cornBottlenecks. Have you ever gotten stuck behind a group of slow individuals just when you were starting to figure out the right path? These are the bottlenecks. And this buildup of people is bound to impact your experience, according to the Servuction Model. They slow your experience right when you are on the edge of your triumphant finish. Is that the dilemma of the owner of the maze, or is it your problem? The company might want to consider making wider paths, admitting fewer people into the maze at once, increasing acreage and therefore expanding the maze, or reviewing the maze patterns to filter consumers in different areas using service personnel as key influencers.

Servicescape. This refers to the environment designed for the service. It includes two features — ambient conditions and physical evidence.

  • Ambient Conditions: Includes features such as the lighting, temperature, smells, sights, music, etc., by providing fog lights, ghost music, and increasing the specific aromas such as apple cider, the servicescape adds to the service experience of the consumer.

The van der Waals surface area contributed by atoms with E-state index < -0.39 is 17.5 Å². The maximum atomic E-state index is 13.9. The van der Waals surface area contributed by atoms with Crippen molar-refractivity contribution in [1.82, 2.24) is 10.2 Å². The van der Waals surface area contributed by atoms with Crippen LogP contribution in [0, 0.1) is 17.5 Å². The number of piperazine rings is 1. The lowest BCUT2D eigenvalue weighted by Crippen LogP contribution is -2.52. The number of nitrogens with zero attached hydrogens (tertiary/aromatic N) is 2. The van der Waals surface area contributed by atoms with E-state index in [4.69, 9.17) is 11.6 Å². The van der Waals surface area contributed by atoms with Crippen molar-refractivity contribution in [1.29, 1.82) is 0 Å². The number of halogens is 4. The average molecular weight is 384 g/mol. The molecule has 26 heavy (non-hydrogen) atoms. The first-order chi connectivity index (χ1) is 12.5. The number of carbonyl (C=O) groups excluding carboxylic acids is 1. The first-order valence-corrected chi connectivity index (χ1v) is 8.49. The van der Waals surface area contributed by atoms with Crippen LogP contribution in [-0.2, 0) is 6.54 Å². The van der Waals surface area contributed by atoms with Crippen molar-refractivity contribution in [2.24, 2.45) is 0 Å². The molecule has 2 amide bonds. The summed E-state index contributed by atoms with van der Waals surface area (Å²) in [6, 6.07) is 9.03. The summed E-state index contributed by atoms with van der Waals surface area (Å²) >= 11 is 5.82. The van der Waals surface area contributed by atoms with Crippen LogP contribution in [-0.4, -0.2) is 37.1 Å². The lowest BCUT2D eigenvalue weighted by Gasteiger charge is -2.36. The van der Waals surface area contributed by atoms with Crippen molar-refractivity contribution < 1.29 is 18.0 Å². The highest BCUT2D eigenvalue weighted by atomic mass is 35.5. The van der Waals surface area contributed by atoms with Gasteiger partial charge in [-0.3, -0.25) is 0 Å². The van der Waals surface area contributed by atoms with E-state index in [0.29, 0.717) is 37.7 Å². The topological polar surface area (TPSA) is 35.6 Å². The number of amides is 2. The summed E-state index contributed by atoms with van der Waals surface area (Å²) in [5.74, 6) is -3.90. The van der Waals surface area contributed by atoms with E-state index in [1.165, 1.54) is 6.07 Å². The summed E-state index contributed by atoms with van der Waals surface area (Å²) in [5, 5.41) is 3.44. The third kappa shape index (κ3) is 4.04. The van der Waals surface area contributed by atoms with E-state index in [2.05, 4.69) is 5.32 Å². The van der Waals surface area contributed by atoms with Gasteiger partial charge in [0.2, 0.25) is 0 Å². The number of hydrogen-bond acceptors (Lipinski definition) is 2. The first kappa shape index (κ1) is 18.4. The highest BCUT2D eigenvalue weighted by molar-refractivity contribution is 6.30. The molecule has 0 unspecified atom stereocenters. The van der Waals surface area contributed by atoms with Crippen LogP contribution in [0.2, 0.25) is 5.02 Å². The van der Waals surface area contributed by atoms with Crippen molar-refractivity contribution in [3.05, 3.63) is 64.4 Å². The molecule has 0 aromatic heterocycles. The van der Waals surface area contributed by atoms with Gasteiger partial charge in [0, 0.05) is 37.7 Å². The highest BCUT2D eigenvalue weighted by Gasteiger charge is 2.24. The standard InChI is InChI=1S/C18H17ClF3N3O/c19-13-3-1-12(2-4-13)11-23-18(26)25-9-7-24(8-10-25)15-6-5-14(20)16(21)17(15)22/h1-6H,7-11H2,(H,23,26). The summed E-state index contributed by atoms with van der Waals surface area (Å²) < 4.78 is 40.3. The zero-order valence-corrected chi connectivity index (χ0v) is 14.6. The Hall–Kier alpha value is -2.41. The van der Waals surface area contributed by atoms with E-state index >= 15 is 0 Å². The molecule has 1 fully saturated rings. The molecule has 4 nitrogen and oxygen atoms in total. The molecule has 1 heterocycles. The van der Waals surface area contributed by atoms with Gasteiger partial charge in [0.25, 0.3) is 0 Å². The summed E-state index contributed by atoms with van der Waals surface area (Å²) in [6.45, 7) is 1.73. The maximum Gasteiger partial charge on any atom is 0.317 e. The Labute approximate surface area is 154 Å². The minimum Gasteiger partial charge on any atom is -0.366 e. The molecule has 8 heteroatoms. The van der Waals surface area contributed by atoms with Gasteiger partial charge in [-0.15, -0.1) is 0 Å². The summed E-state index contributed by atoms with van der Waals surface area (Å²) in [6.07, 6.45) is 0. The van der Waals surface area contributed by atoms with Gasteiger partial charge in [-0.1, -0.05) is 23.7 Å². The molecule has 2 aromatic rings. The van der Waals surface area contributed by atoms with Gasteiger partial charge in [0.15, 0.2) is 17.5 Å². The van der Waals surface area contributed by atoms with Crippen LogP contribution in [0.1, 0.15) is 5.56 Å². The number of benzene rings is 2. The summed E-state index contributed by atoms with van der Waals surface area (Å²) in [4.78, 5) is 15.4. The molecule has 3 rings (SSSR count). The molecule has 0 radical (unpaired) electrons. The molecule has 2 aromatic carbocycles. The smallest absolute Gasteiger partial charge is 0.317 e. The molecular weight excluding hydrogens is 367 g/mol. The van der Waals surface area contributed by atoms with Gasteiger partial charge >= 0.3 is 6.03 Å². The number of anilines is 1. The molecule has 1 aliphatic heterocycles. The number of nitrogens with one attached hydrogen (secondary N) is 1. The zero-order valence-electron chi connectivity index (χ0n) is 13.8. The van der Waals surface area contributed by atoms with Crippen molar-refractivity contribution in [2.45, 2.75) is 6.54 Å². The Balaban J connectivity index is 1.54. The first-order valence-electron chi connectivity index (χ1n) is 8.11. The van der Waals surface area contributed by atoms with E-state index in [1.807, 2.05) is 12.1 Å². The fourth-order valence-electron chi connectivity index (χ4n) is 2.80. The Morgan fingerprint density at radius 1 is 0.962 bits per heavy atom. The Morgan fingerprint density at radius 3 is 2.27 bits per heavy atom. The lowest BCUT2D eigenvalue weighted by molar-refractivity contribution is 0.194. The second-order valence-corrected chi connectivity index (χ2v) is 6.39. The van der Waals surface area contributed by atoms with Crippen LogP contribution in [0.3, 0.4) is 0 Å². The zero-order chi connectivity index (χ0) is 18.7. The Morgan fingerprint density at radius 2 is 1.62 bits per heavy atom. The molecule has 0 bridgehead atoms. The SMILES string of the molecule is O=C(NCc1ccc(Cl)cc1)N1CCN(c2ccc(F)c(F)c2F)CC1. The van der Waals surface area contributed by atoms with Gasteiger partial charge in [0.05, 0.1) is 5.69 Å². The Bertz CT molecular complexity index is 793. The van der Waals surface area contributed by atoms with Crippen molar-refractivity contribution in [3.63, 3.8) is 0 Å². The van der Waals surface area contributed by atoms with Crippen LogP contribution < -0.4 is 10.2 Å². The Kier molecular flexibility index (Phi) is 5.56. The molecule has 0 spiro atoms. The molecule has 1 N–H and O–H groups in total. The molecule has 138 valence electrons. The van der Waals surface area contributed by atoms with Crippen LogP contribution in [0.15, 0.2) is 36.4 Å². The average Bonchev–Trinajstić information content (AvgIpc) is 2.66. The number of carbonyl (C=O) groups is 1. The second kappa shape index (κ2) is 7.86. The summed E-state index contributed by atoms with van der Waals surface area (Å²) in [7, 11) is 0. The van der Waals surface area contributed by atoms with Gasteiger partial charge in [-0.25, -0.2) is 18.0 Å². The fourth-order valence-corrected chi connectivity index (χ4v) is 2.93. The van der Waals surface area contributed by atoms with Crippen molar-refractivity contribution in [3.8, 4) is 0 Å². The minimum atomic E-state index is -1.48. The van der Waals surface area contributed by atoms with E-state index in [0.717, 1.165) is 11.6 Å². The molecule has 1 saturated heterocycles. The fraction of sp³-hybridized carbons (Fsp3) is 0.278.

• Physical Evidence: Encompasses features like signs, symbols, and artifacts. Objects such as the ticket booth, the website, and the design on the tickets need to clearly convey and enhance the maze operations; otherwise, discrepancies between the message provided and the message received may be a result of the servicescape.

Servicescape varies between corn mazes, but overall the components should seek to clearly align with the mission of the corn maze. Use this as an opportunity to set consumer expectations from the very beginning.

Service Personnel. This is what keeps people coming back and spreads positive word of mouth for a corn maze. If employees are not in character and do not scare customers, then they do not effectively accomplish the service paid for by consumers. Do they live by the mission of the organization? Do they live up to the level of fear one could expect when experiencing the maze? Service personnel not only interact with the consumers, but serve as an important source for product differentiation.